‘Or so they’d like King Richard to believe,’ said Altaïr. ‘No. Their only allegiance is to Robert de Sable and some mad idea that they will stop the war.’
‘You spin a strange tale.’
‘You have no idea, Malik …’
‘Then tell me.’
Altaïr began to tell Malik what he had learned so far. ‘Robert and his Templars walk the city. They’ve come to pay their respects to Majd Addin. They’ll attend his funeral. Which means so will I.’
‘What is this that Templars would attend his funeral?’
‘I have yet to divine their true intentions, though I’ll have a confession in time. The citizens themselves are divided. Many call for their lives. Still others insist that they are here to parley. To make peace.’
He thought of the orator he’d questioned, who had been adamant that his masters wanted an end to war. De Sable, a Christian, was attending Majd Addin’s funeral, he a Muslim. Wasn’t that proof that the Templars sought a united Holy Land? The citizens were hostile to the notion of Templars being present in Jerusalem. The Crusader occupation was still fresh in their minds. Unsurprisingly there had been reports of fighting breaking out between Crusaders and Saracens, who took exception to the sight of knights in the streets. The city remained unconvinced by the orators who insisted that they came in the name of peace.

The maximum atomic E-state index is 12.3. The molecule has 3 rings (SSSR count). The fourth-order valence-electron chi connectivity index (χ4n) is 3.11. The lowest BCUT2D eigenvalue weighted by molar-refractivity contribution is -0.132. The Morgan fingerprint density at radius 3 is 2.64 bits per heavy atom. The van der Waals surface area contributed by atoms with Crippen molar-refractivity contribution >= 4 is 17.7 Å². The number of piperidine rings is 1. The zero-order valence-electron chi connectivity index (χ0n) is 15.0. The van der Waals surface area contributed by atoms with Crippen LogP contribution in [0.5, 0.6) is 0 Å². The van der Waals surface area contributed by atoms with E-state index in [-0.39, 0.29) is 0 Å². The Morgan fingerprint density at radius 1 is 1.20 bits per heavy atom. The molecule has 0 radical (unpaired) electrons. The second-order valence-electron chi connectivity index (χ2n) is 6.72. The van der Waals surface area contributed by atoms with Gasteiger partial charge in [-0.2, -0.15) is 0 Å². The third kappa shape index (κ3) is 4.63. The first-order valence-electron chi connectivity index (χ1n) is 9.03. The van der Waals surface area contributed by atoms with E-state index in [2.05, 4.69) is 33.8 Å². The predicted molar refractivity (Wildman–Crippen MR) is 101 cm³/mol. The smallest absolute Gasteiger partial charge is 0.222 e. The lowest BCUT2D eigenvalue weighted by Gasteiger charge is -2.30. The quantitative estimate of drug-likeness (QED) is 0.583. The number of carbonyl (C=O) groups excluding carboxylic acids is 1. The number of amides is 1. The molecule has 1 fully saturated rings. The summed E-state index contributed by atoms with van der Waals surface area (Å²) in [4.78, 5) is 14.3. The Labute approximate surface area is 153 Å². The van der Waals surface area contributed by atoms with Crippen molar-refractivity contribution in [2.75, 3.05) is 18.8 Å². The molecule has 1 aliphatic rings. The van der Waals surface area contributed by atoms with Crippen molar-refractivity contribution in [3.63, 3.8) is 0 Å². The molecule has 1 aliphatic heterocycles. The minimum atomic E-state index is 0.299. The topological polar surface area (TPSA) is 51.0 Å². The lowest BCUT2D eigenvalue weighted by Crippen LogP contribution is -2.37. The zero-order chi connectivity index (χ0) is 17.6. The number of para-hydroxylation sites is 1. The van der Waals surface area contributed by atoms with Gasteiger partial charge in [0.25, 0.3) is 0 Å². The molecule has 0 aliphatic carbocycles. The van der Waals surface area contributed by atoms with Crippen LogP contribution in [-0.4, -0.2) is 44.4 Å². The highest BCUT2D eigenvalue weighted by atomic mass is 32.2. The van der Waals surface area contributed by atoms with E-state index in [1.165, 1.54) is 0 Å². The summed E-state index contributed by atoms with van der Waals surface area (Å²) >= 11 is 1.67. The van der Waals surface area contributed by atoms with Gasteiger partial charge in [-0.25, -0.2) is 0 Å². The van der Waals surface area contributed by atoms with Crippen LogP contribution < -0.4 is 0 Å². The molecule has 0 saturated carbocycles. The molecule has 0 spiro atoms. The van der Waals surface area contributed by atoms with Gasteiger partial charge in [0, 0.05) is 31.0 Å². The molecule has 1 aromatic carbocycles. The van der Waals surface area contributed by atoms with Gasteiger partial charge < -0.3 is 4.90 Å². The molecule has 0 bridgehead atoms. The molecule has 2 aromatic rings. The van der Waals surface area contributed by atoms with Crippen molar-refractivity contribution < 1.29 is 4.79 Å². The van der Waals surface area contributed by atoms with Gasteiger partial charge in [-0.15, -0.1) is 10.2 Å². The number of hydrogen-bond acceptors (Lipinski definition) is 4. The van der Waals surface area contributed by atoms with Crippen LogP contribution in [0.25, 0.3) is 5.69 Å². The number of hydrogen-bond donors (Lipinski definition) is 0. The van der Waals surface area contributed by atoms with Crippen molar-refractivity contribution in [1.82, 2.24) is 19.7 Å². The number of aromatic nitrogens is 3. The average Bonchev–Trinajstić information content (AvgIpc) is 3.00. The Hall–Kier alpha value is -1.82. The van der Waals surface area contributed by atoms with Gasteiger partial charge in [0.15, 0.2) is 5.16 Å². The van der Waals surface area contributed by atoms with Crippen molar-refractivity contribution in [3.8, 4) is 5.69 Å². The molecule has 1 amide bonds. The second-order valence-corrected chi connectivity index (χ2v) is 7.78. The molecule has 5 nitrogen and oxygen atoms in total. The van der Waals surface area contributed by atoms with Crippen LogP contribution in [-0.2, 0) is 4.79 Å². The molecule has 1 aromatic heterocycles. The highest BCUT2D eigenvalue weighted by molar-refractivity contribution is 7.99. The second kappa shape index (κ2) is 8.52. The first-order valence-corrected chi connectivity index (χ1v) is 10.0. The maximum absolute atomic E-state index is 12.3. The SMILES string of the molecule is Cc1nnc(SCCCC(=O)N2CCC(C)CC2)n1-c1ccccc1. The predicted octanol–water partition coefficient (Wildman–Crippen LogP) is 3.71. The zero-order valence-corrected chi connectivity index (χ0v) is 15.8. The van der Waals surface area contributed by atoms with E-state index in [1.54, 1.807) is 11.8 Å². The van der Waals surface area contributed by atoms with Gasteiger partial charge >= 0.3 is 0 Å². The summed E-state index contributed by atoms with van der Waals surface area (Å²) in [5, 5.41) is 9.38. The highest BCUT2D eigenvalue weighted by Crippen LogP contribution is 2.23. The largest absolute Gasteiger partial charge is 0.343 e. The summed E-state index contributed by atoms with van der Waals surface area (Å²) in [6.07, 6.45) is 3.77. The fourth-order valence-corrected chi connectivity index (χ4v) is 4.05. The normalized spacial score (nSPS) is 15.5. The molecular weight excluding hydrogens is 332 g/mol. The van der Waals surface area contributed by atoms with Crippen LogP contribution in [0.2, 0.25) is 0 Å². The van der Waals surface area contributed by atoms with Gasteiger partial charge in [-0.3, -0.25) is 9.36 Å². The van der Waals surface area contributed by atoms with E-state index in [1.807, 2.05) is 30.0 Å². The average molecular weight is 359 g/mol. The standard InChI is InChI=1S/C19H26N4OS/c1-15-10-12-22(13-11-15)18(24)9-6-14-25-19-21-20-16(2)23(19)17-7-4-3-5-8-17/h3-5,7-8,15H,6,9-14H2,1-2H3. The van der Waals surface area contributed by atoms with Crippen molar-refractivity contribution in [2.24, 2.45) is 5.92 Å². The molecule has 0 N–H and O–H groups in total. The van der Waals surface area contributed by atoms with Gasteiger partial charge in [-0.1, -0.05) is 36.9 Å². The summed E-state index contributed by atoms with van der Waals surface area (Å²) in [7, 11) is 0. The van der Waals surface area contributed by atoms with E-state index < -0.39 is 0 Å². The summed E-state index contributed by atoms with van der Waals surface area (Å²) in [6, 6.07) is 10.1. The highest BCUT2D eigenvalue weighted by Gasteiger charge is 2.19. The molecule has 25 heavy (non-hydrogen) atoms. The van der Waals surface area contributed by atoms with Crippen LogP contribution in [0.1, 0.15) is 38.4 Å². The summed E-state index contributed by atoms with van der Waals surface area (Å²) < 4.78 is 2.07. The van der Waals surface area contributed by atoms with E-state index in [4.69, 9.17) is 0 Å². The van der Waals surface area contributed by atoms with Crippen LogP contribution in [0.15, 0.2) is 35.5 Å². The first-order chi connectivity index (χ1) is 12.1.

‘Peace?’ said Malik, now.
‘I told you. The others I have slain have said as much to me.’
‘That would make them our allies. And yet we kill them.’
‘Make no mistake, we are nothing like these men. Though their goal sounds noble, the means by which they’d achieve it are not. At least … that’s what Al Mualim told me.’
He ignored the tiny worm of doubt that slithered in the pit of his stomach.